9 February 1642/3 (Thu)|| This day be Letters sent from Reading there came advertisement that Sir Arth. Aston had escaped a personal surprisall which he was very likely to have fallen into. One Master Englefield, a Gentlemen and friend of his had the weeke before bespoke his company at dinner to be on the Tuesday following (being the Tuesday now last past) whereof some private Roundhead in Reading taking notice had sent intelligence thereof unto the Forces of the Rebels, lying not far off. But Sir Arth. Aston understanding that the entertainment was intended at a Country house of the said Gentleman not far from Reading, sent word he would gladly beare him company within the Towne, but that he held it very unfit to goe forth a feasting, the enemy being then so neere him. This alteration of the place and purpose not being made known unto the Rebels, they came on Tuesday (according to the first intelligence) to the said Gentlemans house, to the number of 600. foot and 200. horse, hoping to have surprized him and all his company, as he sate at dinner, but finding how unexpectedly they were disappointed they returned to wiser then they came, without any hurt done unto the house that we heare of yet. || Peter Heyleyn – Mercurius Aulicus (R)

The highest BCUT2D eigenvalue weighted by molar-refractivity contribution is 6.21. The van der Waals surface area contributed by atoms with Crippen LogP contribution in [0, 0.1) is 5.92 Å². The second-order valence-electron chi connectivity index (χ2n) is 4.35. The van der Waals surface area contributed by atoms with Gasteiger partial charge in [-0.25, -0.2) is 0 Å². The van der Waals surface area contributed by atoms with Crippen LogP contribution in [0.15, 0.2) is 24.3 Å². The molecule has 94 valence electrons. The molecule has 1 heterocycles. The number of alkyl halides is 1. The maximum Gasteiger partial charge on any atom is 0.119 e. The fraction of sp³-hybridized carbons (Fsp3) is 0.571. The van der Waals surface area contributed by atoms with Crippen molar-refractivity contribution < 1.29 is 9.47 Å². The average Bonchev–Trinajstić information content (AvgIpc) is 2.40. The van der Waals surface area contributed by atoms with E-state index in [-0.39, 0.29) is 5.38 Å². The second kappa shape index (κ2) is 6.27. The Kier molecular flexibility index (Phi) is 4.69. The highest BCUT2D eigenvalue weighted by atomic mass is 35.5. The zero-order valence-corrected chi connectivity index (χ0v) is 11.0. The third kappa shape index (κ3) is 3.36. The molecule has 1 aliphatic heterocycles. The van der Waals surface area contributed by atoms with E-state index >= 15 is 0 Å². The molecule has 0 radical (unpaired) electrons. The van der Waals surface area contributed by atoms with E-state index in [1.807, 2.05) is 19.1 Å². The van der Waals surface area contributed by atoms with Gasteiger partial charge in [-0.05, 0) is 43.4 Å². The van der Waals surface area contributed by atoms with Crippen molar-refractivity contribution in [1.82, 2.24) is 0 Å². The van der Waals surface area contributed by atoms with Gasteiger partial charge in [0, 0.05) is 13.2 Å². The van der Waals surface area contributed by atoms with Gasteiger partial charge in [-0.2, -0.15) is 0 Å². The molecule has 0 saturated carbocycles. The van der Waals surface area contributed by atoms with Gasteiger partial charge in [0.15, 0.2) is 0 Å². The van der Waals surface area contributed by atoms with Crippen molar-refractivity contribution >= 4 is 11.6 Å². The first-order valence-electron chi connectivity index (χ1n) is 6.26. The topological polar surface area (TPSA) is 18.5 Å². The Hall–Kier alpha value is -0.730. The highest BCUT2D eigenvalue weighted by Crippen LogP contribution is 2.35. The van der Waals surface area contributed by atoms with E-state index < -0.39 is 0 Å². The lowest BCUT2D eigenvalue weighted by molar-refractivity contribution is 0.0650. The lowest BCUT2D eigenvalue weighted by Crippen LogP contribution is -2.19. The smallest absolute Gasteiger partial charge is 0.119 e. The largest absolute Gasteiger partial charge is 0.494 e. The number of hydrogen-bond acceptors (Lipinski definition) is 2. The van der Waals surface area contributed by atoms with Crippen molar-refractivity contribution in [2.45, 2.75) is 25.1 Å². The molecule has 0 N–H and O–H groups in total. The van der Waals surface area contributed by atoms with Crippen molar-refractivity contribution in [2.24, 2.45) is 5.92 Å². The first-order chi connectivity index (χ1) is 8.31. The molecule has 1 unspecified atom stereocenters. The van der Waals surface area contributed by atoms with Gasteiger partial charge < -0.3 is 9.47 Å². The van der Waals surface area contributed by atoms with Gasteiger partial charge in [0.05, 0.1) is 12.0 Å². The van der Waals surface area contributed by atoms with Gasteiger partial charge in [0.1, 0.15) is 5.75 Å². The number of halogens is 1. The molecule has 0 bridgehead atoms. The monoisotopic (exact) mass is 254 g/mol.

It is reported, that when the Lord Generall forces were last neere Redding, that Sir Arthur Aston the Governour of that Towne, seeing his Cannons doe no execution upon them, would needes charge one of them, and that he swore he would send some of the Roundheads to the Devill, but the Peece being hot within, having beene divers times fired before, blew off, and he standing neere the mouth of it, had his armes broken off, and his eyes blowne out, of which within two dayes after he miserably died, he was a great Souldier, and as great a Papist, whether therefore he be gone into Purgatory, or Hell, let the Papists and Protestants judge as they please.¹ || William Ingler – Certaine Informations (P)

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¹ The report was mere Parliamentarian wishful thinking, although Aston was injured a couple of months later during the siege of the town proper, and had to concede his governorship to a deputy.

Sir John Byron wrongly reported dead

In Oxford on January 22 at 11:47 pm

22 January 1642/3 || It is reported, that Sir John Byron, lately Lieutenant of the Tower of London, is dead of his wounds which he received from the Gloucestershire men, when they beate up his Quarters at Burford in Oxfordshire,¹ and that in the beginning of this week, hee was solemnly interred at Oxford, so that the Brackly men in Northamptonshire, shall not need to feare his revenge, for driving him from thence last Summer. || William Ingler – Certaine Informations (P)

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¹ See report on January 8. The report of his death was wishful thinking: Byron’s wound was not fatal.